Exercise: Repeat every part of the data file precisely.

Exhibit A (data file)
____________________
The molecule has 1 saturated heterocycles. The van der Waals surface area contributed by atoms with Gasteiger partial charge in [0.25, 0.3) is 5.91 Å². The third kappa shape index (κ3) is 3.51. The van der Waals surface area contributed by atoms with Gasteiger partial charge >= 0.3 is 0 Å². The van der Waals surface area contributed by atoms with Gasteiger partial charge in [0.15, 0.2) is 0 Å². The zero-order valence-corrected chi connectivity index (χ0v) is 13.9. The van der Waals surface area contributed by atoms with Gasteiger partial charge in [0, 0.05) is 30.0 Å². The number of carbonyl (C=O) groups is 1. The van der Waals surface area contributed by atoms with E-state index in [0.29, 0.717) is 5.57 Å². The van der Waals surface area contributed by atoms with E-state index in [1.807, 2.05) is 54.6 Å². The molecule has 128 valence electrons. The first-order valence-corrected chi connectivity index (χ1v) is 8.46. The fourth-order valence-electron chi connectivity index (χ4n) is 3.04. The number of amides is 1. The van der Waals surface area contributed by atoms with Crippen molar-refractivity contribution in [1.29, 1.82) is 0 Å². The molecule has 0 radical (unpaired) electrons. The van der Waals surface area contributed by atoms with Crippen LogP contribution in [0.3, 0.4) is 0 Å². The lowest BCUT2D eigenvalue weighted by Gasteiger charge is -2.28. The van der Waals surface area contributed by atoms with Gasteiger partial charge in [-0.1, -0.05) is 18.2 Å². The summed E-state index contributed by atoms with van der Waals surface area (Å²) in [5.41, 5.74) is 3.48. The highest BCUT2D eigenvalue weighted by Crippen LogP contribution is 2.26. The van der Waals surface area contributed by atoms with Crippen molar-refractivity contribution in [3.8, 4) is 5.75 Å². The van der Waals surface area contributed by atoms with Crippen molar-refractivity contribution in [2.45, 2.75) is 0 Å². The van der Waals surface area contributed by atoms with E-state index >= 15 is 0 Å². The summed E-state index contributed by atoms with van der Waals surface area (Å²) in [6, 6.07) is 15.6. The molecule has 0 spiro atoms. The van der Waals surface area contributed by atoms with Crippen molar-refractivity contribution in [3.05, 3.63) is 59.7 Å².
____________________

The molecule has 1 saturated heterocycles. The van der Waals surface area contributed by atoms with Gasteiger partial charge in [0.25, 0.3) is 5.91 Å². The third kappa shape index (κ3) is 3.51. The van der Waals surface area contributed by atoms with Gasteiger partial charge >= 0.3 is 0 Å². The van der Waals surface area contributed by atoms with Gasteiger partial charge in [0.15, 0.2) is 0 Å². The zero-order valence-corrected chi connectivity index (χ0v) is 13.9. The van der Waals surface area contributed by atoms with Gasteiger partial charge in [0, 0.05) is 30.0 Å². The number of carbonyl (C=O) groups is 1. The van der Waals surface area contributed by atoms with E-state index in [0.29, 0.717) is 5.57 Å². The van der Waals surface area contributed by atoms with E-state index in [1.807, 2.05) is 54.6 Å². The molecule has 128 valence electrons. The first-order valence-corrected chi connectivity index (χ1v) is 8.46. The fourth-order valence-electron chi connectivity index (χ4n) is 3.04. The number of amides is 1. The van der Waals surface area contributed by atoms with Crippen molar-refractivity contribution in [1.29, 1.82) is 0 Å². The molecule has 0 radical (unpaired) electrons. The van der Waals surface area contributed by atoms with Crippen LogP contribution in [0.3, 0.4) is 0 Å². The lowest BCUT2D eigenvalue weighted by Gasteiger charge is -2.28. The van der Waals surface area contributed by atoms with Gasteiger partial charge in [-0.1, -0.05) is 18.2 Å². The summed E-state index contributed by atoms with van der Waals surface area (Å²) in [5.41, 5.74) is 3.48. The highest BCUT2D eigenvalue weighted by Crippen LogP contribution is 2.26. The van der Waals surface area contributed by atoms with Crippen molar-refractivity contribution in [3.8, 4) is 5.75 Å². The van der Waals surface area contributed by atoms with Crippen molar-refractivity contribution in [2.45, 2.75) is 0 Å². The van der Waals surface area contributed by atoms with E-state index >= 15 is 0 Å². The summed E-state index contributed by atoms with van der Waals surface area (Å²) in [6, 6.07) is 15.6. The molecule has 0 spiro atoms. The van der Waals surface area contributed by atoms with Crippen molar-refractivity contribution in [3.05, 3.63) is 59.7 Å².